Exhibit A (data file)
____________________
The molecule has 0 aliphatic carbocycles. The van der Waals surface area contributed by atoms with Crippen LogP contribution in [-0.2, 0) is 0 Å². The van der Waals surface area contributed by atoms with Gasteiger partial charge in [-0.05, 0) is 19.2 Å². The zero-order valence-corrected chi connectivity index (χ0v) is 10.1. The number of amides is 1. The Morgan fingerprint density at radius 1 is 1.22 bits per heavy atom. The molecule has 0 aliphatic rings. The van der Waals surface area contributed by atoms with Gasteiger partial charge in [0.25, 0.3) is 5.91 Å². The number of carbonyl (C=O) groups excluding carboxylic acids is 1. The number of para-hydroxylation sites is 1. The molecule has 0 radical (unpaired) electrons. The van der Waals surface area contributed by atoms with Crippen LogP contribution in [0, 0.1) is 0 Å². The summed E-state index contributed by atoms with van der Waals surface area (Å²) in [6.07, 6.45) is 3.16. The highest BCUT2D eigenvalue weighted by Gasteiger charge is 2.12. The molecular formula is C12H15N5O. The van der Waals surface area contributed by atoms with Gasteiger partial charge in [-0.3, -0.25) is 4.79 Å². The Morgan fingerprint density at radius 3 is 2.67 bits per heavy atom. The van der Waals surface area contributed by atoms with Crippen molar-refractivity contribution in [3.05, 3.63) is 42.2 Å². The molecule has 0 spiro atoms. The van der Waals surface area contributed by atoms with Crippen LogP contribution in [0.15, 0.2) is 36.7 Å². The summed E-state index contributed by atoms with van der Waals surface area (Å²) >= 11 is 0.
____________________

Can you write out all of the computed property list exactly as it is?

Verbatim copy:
The molecule has 0 aliphatic carbocycles. The van der Waals surface area contributed by atoms with Crippen LogP contribution in [-0.2, 0) is 0 Å². The van der Waals surface area contributed by atoms with Gasteiger partial charge in [-0.05, 0) is 19.2 Å². The zero-order valence-corrected chi connectivity index (χ0v) is 10.1. The number of amides is 1. The Morgan fingerprint density at radius 1 is 1.22 bits per heavy atom. The molecule has 0 aliphatic rings. The van der Waals surface area contributed by atoms with Gasteiger partial charge in [0.25, 0.3) is 5.91 Å². The number of carbonyl (C=O) groups excluding carboxylic acids is 1. The number of para-hydroxylation sites is 1. The molecule has 0 radical (unpaired) electrons. The van der Waals surface area contributed by atoms with Crippen LogP contribution in [0, 0.1) is 0 Å². The summed E-state index contributed by atoms with van der Waals surface area (Å²) in [6.07, 6.45) is 3.16. The highest BCUT2D eigenvalue weighted by Gasteiger charge is 2.12. The molecular formula is C12H15N5O. The van der Waals surface area contributed by atoms with Gasteiger partial charge in [-0.3, -0.25) is 4.79 Å². The Morgan fingerprint density at radius 3 is 2.67 bits per heavy atom. The van der Waals surface area contributed by atoms with Crippen molar-refractivity contribution in [3.05, 3.63) is 42.2 Å². The molecule has 0 spiro atoms. The van der Waals surface area contributed by atoms with Crippen LogP contribution in [0.15, 0.2) is 36.7 Å². The summed E-state index contributed by atoms with van der Waals surface area (Å²) >= 11 is 0.